• 2003-2005: Institute for Sustainable Communities, Member of the Board of Trustees
  • More than 100 publications, including a textbook on Microeconomics


  • 1986: Ph.D. (Economic Sciences), University of National and World Economy, Sofia. Thesis: “Environmental Protection Policy and Economic Growth in the USA”
  • 1976: M.A. Political Economy and Sociology, University of National and World Economy, Sofia
  • 1998: World Bank Executive Development Program, Harvard Business School
  • 1997: Corporate Finance certificate Program, Harvard Business School
  • 1991-2: Visiting Scholar, Special Program in Urban Studies, Massachusetts Institute of Technology
  • 1990: International Environmental Negotiations, Salzburg Seminar, Austria


  • Bulgarian: Native
  • English and Russian: Fluent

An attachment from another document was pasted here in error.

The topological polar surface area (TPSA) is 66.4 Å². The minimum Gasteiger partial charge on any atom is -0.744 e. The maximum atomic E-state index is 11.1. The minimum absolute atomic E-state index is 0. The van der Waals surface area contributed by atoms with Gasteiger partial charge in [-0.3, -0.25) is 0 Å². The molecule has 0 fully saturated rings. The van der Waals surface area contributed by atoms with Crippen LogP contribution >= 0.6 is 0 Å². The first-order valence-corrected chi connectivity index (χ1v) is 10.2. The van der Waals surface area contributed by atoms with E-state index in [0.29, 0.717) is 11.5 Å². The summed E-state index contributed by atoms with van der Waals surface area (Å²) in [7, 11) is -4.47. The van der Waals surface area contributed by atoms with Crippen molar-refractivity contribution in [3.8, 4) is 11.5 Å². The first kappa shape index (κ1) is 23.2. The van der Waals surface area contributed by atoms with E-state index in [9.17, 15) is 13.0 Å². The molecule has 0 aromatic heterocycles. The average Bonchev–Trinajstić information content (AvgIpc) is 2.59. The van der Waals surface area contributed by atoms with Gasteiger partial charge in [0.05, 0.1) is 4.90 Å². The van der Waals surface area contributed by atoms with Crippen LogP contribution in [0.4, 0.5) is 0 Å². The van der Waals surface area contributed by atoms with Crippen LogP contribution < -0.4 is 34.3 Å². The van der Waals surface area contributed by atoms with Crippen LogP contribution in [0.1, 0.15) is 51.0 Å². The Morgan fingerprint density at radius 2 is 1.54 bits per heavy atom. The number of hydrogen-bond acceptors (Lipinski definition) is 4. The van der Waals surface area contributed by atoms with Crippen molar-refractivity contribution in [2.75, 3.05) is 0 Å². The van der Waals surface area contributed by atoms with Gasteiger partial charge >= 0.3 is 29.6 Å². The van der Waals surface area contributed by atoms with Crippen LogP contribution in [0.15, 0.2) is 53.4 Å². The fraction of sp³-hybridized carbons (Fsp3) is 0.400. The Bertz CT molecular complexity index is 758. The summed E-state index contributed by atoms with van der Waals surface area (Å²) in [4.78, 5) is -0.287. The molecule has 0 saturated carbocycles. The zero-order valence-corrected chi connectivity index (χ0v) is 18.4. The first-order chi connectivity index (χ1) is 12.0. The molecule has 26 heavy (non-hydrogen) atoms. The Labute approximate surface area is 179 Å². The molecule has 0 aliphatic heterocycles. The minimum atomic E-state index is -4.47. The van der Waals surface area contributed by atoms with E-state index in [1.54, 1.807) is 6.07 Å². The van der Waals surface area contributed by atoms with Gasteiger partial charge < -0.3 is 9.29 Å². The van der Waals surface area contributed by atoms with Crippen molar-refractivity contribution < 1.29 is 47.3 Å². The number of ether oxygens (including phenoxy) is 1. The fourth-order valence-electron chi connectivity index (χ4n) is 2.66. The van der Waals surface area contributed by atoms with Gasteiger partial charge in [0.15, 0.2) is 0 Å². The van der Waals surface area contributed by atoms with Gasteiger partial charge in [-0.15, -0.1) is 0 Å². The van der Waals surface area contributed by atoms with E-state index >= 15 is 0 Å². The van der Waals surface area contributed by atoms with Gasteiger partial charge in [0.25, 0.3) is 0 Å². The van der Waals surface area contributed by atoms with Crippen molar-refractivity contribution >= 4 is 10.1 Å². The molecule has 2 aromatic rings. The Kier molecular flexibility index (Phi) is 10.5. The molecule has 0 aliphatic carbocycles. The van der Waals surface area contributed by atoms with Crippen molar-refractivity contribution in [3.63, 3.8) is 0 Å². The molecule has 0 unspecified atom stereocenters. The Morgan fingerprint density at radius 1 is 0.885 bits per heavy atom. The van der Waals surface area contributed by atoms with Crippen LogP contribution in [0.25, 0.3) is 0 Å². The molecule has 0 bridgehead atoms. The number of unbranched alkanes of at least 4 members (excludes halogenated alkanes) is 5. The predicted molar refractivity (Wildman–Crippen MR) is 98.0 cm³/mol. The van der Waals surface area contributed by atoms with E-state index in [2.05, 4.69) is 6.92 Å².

• French: Basic knowledge


On November 1, The European Commissioner for International Cooperation, Humanitarian Aid, and Crisis Response, Mrs. Kristalina Georgieva, gave a public lecture entitled: “New Strategies for Crisis Response in Europe: How Higher Disaster Frequency and Intensity Change the Response of the EU” in Sofia. The event was organised by the Atlantic Club of Bulgaria in cooperation with the Representation of the European Commission in Bulgaria. The lecture was attended by ambassadors, MPs, economists, experts, representatives from EU member states, and students.